• The Dragon’s Tales links to a paper noting the complicated entry of maize from Mexico into the United States.
  • Livejournaler jsburbidge notes the serious costs associated with a public housing problem for the homeless of Toronto.
  • Marginal Revolution notes that many Poles hold mortgages denominated in Swiss francs, and have thus been hit by the recent currency fluctuations.
  • Otto Pohl describes his writing project on the 1966 coup in Ghana.
  • The Power and the Money’s Noel Maurer notes the problems with inexpensive manned spaceflight.
  • Torontoist and (again) blogTO and their commenters react to the end of Target Canada.
  • Towleroad notes that anti-gay American Roman Catholic cardinal Raymond Burke is also a misogynist.
  • Window on Eurasia argues that a Belarusian revolution would lead to a Russian invasion of that country, and wonders about European Union policy towards Crimea.

[BLOG] Some Wednesday links

  • Claus Vistesen’s Alpha Sources considers the arguments for thinking stock markets will continue on their current course.
  • Centauri Dreams notes the discovery of eight potentially Earth-like worlds by Kepler, as does The Dragon’s Gaze.
  • Crooked Timber considers the future of social democracy in a world where the middle classes do badly.
  • The Dragon’s Tales looks at a redesigned American anti-missile interceptor.
  • Joe. My. God. notes that same-sex marriage in Vietnam is no longer banned, but it is also not yet recognized.
  • Lawyers, Guns and Money reacts to reviews of bad restaurants favoured by the ultra-rich.
  • The Planetary Society Blog’s Emily Lakdawalla provides updates on Japan’s Akatsuki Venus probe and China’s Chang’e Moon probe.
  • The Russian Demographics Blog looks at the immediate impact of political turmoil last year in Crimea on the peninsula’s demographics.
  • Mark Simpson suggests that straight men want attention from gay men as validation.
  • Spacing Toronto reviews The Bohemian Guide to Urban Cycling.
  • Torontoist looks at a Taiwanese condo tower that featured on-tower gardening.
  • Towleroad and Joe. My. God. both note that the Roman Catholic Archdiocese of Miami has told its employees it might fire them if they comment favourable about same-sex marriage.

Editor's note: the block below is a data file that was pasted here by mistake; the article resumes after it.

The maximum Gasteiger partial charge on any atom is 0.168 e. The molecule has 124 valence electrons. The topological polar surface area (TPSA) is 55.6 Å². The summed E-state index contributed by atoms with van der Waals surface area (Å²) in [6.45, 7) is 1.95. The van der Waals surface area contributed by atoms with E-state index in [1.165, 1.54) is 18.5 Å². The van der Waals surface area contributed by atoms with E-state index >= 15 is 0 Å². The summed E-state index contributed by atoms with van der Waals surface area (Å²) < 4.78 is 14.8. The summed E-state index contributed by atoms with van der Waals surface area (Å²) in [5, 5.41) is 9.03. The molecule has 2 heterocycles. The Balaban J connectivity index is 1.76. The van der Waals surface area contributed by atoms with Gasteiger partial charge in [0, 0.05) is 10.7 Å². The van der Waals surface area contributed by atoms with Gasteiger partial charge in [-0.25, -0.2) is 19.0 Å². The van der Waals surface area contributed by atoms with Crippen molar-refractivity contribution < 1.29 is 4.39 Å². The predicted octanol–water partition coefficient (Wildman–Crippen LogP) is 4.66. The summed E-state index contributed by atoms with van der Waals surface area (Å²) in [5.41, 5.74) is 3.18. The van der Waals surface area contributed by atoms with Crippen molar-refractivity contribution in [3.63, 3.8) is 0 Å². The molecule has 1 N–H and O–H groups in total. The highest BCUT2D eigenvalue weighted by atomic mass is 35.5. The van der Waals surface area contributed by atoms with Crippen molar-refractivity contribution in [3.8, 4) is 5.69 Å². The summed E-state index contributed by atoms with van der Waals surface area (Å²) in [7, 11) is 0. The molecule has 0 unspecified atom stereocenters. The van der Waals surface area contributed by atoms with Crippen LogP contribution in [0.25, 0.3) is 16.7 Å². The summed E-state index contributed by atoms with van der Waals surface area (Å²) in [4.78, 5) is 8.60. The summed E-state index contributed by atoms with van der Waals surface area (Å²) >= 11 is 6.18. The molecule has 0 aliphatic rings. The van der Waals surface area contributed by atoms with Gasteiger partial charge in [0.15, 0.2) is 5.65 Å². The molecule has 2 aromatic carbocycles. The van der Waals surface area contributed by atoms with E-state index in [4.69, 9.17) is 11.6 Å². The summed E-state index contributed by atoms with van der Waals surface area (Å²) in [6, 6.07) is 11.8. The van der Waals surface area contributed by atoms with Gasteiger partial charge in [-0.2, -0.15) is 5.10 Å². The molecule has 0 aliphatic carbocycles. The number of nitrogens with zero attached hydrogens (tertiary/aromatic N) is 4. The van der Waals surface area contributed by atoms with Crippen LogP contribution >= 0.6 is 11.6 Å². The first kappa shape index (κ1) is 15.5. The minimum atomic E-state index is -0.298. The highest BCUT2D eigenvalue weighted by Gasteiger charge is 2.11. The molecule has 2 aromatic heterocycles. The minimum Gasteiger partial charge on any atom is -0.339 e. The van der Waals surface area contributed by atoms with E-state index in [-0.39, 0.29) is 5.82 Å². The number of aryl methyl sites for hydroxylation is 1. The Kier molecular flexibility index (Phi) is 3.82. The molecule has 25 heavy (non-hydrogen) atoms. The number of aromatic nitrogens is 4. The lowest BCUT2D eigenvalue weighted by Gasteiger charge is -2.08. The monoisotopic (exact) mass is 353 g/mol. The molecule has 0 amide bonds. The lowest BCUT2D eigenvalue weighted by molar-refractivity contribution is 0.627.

• Why I Love Toronto really likes downtown restaurant 7 West.
  • Window on Eurasia notes turmoil in the Russian intelligence community and a higher density of mosques than churches in the North Caucasus.

[BLOG] Some Monday links

  • Bad Astronomy shares Dawn‘s first picture of Ceres.
  • The Crux considers whether chimpanzees should be considered people in a legal sense.
  • Cody Delistraty shares 13 vintage photos of winter in early 20th century Paris.
  • The Dragon’s Gaze links to a paper examining the current state of research into the magnetic interactions of stars with their exoplanets.
  • The Dragon’s Tales notes a new generation of brain sensors.
  • Joe. My. God. notes that Ireland’s Roman Catholic bishops are campaigning against same-sex marriage.
  • Livejournaler jsburbidge ruminates on the pitfalls of misreading the past, starting from Jack Whyte’s historical novels.
  • Language Hat reports on the digitization of old Russian books.
  • Languages of the World’s Asya Perelstvaig considers what exactly the “Russian world” actually is.
  • Marginal Revolution notes falling birth and fertility rates in the United States.
  • Livejournaler moiraj mocks Diane Francis’ claim that indigenous peoples in Australia benefit from a better land-claims settlement system than their Canadian counterparts.
  • The Planetary Society Blog’s Emily Lakdawalla reacts to Dawn‘s first picture of Ceres.
  • J. Otto Pohl compares the plights of Crimean Tatars and Palestinians.
  • The Power and the Money’s Noel Maurer updates us on Panamanian-Venezuelan relations.
  • The Russian Demographics Blog shares a projection of the Ukrainian population forward to 2100.
  • Towleroad notes how a Latvian politician destroyed her career and is now facing criminal charges by praising Nazi homophobia.
  • The Volokh Conspiracy notes that the University of Virginia can’t lodge a libel claim against Rolling Stone for its flawed rape report.
  • Livejournaler nwhyte notes some interesting long durée patterns–in net reproduction, in family wealth, in residence, and the like–in the families whose DNA was used to identify the body of Richard III.
  • Window on Eurasia notes a Russian who defines his country as an empire with rightful claims and argues about the need for non-recognition of Crimea’s annexation to be finalized.